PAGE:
For example, if a stochastic dips below 20 and then turns up, the trade won't be taken unless an RSI or another oscillator confirms the stochastic signal. This can be taken to absurd ends; we have seen trading systems with as many as thirty elements that all have to fall into line before a trade is taken.
Physiologically You Feel Better With Extra Filters - It is easy to see how that can happen. No one wants to take a loss. It is comforting, after a trading loss, to tinker with your trading system and add another filter or confirmation that, in hindsight, eliminates the loser. Software that emphasizes optimization makes it even easier.
Probably the best way to handle this sort of situation is to avoid redundancies. For example, if you are using one oscillator to signal market exits, it is better to decide exactly how the oscillator should be used and stick to your rules rather than adding several more oscillators to your system and requiring that they confirm one another before you exit.
Additional Rules Detract From System Performance - The same is true of any other type of indicator. Remove any indicator that essentially duplicates the information from any other. Remember the mice and the maze. Every new rule you add that makes your trading look better in hindsight detracts from your system's ability to handle future price aberrations.
One of the areas that is most easily abused during system design is data; specifically, which markets and time periods to test over and which markets to trade in a portfolio.
Some Systems are Designed to Only Work in Specific Markets Using Hindsight - It is a favorite technique of system sellers to design systems to fit specific markets, create a track record based on a complicated system with lots of rules that eliminate losers in hindsight, and market the hypothetical track record giving the impression that the results are reproducible in real time.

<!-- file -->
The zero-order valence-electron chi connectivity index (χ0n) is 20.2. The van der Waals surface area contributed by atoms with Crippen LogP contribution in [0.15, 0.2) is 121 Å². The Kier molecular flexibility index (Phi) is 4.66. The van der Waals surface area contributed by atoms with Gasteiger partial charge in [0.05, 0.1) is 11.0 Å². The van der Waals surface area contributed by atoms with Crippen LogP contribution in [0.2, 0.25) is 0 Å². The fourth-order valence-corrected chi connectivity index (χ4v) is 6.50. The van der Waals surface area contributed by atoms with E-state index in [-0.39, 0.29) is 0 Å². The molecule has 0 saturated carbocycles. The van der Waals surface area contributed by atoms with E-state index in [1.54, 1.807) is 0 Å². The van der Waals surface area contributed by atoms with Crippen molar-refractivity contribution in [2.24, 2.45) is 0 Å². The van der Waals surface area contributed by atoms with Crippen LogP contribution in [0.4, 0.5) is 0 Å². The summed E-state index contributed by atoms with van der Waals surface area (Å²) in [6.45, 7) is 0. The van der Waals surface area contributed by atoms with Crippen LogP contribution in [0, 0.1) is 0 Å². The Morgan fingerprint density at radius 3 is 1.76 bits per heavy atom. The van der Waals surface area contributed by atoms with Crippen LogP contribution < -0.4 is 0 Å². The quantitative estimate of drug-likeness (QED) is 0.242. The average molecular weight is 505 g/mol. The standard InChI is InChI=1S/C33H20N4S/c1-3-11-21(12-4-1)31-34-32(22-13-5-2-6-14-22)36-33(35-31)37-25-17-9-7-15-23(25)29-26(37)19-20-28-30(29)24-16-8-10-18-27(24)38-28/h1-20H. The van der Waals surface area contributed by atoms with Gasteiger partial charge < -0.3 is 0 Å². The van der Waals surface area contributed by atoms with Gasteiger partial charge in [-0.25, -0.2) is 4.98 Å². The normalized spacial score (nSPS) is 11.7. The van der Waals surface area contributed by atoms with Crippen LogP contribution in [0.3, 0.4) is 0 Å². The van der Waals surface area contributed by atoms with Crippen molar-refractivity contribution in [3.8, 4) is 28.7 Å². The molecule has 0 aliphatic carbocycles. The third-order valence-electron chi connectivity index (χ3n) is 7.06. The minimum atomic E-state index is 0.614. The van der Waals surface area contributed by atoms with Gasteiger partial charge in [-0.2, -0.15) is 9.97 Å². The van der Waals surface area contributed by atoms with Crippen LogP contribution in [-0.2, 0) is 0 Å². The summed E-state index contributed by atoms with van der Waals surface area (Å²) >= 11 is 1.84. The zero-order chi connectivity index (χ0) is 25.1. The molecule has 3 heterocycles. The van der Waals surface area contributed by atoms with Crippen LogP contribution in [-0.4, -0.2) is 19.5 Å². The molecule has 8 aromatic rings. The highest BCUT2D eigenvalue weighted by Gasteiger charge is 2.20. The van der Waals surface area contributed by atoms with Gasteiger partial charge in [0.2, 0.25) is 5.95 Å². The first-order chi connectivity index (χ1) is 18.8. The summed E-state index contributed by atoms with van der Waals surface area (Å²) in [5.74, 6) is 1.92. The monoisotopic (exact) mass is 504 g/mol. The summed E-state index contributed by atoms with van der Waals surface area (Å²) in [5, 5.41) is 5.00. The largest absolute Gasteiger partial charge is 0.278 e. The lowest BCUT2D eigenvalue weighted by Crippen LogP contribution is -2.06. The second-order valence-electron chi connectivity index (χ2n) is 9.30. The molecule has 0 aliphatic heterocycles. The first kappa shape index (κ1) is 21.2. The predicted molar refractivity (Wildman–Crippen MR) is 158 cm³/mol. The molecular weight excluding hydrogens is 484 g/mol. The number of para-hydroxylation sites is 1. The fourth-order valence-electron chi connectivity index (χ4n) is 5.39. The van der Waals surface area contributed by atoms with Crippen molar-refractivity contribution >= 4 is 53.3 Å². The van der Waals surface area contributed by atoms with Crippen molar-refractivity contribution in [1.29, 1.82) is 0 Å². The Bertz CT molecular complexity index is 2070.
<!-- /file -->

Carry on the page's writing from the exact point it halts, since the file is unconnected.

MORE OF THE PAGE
This is akin to teaching the first mouse how to navigate one maze, and then selling it as a mouse that can navigate any maze.
. . . part 2 of article appears in next months CTCN.
With reference to the interesting article about Clinton vs. Kennedy similarities, in my opinion, the most amazing similarity is the DJIA chart itself. The high correlation of the price swings between the Kennedy and Clinton time periods is truly amazing.
At that time both patterns were in a high area after a long overall up move that had lasted about 14-months.
According to my interpretation of the DJIA charts, right now (Wednesday Dec 29) the stock market is at an extreme high and is in the process of topping out now, as these words are being typed!
If in fact the correlation continues, the market should go down a little between now and late winter. A secondary swing high should come within 3-months, followed by a steady, precipitous and huge drop starting in the Mar/Apr time frame.
Kennedy era DJIA dropped 27% from the mid 700 area in Dec to the mid 500 area by June. If the current DJIA drops 27% from its current level of 3792, it would drop to 2768 by June.
Needless to say some gigantic profits can be made on the short side, if in fact the amazing correlation continues. Can you imagine the profits that can be made by shorting the S&P 500?
If the S&P 500 Index drops 27% from its current level of 470, it would drop to 343. The profit on 127 S&P 500 points would be $63,500 per contract! However, a warning is appropriate here ... there's a strong possibility the correlations could be just a coincidence! Only time will tell for sure.